The Feldstein-Horioka puzzle: The IS-LM model with optimal policy
The high correlations between saving and investment, which suggest a small variability of the current account, is explored within an IS-LM framework. While Feldstein and Horioka interpret this evidence to imply a low degree of capital mobility, the pattern of shocks to the model is also important. If the monetary authorities are pegging domestic rates to foreign returns, then we would expect the Feldstein-Horioka evidence even under high mobility. We explore whether such a rule is optimal when policymakers wish to avoid income variability where fiscal and monetary policy are coordinated and where monetary policy must act alone. We suggest that the Voicker Federal Reserve switched to the latter stance and created a dramatic exception to the Feldstein-Horioka paradox. Copyright Kluwer Academic Publishers 1994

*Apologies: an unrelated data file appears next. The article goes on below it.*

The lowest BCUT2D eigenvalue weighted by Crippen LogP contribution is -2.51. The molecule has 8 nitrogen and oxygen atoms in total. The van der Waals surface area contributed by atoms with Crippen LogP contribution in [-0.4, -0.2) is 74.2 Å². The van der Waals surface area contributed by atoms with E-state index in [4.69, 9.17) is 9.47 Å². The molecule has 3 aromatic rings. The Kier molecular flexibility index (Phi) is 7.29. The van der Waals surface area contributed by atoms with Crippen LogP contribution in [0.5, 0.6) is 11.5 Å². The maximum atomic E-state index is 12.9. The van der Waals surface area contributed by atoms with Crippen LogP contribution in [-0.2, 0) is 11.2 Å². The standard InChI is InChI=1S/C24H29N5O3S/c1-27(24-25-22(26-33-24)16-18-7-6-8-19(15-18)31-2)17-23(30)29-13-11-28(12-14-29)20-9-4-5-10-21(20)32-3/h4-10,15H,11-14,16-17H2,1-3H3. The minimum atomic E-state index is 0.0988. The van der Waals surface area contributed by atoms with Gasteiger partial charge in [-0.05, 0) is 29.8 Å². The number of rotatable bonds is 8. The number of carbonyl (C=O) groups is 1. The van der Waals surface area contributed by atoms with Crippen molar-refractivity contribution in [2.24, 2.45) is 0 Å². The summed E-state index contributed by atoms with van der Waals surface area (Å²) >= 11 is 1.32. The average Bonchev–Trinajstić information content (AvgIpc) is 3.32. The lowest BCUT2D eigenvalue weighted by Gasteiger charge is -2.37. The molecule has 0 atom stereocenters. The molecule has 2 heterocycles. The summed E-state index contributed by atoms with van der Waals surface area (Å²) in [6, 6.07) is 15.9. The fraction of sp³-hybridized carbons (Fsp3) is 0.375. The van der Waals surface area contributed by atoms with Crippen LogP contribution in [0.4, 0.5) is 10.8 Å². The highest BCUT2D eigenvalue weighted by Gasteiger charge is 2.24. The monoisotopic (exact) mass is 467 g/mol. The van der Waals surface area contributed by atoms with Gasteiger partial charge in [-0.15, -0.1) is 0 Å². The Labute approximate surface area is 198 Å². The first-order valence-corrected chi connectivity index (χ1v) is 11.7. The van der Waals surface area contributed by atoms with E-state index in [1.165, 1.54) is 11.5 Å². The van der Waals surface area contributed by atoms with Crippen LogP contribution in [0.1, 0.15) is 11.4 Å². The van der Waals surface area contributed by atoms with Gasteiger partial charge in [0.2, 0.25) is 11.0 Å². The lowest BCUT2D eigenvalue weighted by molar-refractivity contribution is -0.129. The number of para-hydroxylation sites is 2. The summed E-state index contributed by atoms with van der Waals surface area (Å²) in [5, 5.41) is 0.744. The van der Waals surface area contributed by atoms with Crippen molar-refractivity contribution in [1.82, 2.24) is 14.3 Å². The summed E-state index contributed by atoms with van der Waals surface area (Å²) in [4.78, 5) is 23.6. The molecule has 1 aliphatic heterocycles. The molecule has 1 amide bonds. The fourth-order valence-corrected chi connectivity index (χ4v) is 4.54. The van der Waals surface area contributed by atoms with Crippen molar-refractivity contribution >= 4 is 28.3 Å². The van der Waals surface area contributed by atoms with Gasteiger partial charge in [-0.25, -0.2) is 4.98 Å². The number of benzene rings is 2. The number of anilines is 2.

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Volume (Year): 5 (1994)
Issue (Month): 4 (October)
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- Martin Feldstein, 1982. "Domestic Saving and International Capital Movements in the Long Run and the Short Run," NBER Working Papers 0947, National Bureau of Economic Research, Inc.
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- Hughes Hallett, Andrew, 1986. "The Impact of Interdependence on Economic Policy Design: The Case of the US, EEC and Japan," CEPR Discussion Papers 108, C.E.P.R. Discussion Papers.
- Currie, David, 1993. "International Cooperation in Monetary Policy: Has It a Future?," Economic Journal, Royal Economic Society, vol. 103(416), pages 178-187, January.
- Gundlach, Erich & Sinn, Stefan, 1991. "Unit root tests of the current account balance: implications for international capital mobility," Kiel Working Papers 495, Kiel Institute for the World Economy (IfW).
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